Spellbound in Seattle by Garthia Anderson

Posted by Mrs Giggles on March 1, 2003 in 3 Oogies, Book Reviews, Genre: Fantasy & Sci-fi

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Spellbound in Seattle by Garthia Anderson
Spellbound in Seattle by Garthia Anderson

LoveSpell, $5.99, ISBN 0-505-52537-2
Fantasy Romance, 2003


Garthia Anderson’s romantic magic fantasy story is like a modern-day Alice’s Adventures in Wonderland, unfortunately minus the sly and witty satirical humor of Louis Carroll’s classic story. The only similarity is the heroine jumping into a hole and gets plunged into an adventure of magic and murder that suffers from a terminal case of Perky One-liner Syndrome.

This book is set 50 years into the future. At that point in time, magic is everywhere and wizards are a part of everyday life. You can hire wizards to do things normal exterminators can’t do. Here, Wizzy Wizzy Wizard, please turn my boss into a maggot, that sort of thing. Our heroine Petra Field isn’t a woo-woo person, so when she realizes that her rug has a huge bloodstain, she has to call in a wizard to help her get rid of the stain. Guests are coming, so they’d better hurry. But as it turns out, the rug is enchanted and haunted by the ghost of a woman who was murdered. Or something. The wizard Petra ends up hiring, Vorador, has some ties to the dead Amazon woman who is causing the blood stain to appear.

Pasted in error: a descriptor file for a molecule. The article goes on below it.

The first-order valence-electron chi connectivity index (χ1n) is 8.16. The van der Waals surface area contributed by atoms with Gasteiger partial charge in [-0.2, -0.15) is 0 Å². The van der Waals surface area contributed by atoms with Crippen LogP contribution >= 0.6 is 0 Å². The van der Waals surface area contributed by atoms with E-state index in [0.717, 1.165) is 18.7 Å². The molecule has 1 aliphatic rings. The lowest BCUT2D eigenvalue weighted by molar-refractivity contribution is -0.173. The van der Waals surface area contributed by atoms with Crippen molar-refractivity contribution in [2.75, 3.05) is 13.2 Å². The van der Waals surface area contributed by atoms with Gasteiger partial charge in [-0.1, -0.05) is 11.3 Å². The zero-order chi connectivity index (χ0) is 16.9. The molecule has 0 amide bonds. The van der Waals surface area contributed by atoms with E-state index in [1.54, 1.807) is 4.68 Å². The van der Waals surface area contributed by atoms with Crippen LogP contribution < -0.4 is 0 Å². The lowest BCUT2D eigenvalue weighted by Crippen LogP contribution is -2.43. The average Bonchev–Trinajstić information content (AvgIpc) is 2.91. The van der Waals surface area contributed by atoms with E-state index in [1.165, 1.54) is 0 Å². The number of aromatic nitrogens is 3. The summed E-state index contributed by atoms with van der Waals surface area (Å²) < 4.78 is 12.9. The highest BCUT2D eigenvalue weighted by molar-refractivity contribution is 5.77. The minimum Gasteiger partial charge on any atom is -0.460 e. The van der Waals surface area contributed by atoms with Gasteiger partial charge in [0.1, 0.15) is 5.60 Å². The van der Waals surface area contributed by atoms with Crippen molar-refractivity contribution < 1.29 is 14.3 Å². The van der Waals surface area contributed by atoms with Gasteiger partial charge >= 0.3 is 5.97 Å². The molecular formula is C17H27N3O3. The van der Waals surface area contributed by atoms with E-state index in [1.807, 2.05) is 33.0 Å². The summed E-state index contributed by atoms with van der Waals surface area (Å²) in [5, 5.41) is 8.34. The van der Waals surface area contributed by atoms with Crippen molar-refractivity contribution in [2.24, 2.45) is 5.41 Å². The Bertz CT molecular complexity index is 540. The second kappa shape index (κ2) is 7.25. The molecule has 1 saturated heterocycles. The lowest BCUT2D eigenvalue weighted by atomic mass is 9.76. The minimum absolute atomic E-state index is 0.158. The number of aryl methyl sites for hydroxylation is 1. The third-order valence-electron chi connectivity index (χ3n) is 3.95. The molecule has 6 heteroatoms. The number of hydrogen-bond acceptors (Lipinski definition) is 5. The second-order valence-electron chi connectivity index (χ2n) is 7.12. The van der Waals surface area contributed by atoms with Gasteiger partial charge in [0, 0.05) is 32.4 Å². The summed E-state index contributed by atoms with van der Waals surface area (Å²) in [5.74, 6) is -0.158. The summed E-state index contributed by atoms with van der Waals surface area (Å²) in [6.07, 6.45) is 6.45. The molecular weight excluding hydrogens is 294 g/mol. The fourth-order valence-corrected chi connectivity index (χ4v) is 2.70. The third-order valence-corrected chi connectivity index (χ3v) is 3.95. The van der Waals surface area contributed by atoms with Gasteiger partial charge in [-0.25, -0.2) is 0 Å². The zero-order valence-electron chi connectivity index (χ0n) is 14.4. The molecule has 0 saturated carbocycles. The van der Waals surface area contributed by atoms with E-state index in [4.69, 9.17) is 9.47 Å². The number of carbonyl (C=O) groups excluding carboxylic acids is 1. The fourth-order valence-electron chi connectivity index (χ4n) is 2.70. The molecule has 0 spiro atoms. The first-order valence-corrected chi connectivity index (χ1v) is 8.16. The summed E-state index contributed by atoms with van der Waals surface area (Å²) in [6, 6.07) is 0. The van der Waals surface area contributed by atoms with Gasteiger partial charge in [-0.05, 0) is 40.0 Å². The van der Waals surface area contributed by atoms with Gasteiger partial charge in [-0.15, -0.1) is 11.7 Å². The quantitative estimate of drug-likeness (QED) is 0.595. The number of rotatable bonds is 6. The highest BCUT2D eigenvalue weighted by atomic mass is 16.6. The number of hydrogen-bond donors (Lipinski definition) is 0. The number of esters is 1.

This is a story that brims with out-of-ordinary events that keep happening just to move the story along. The heroine however is a one-dimensional character who has a one-liner for every occasion but not much else. The hero Vorador is a stereotypical “dark, mysterious” type who gets on my nerves often because he tends to keep the heroine – and me – in the dark and when things get tough, he locks the heroine up in a room to take care of business himself. Since he knows things and the author never lets me know what exactly these things are until it’s convenient, Vorador comes off not like a magic man but a Dude Ex Machina. Their romance consists of underdeveloped admiration of each other’s physique that gos nowhere until the abrupt declaration towards the end.

In the end, Spellbound in Seattle isn’t a romance as much as a wacky adventure starring two characters who happen to fall in love. The wacky adventure is pretty interesting at places, but my dissatisfaction at the underdeveloped main characters and their romance prevents me from enjoying this book more. Maybe the author’s next book will be better. We’ll see.

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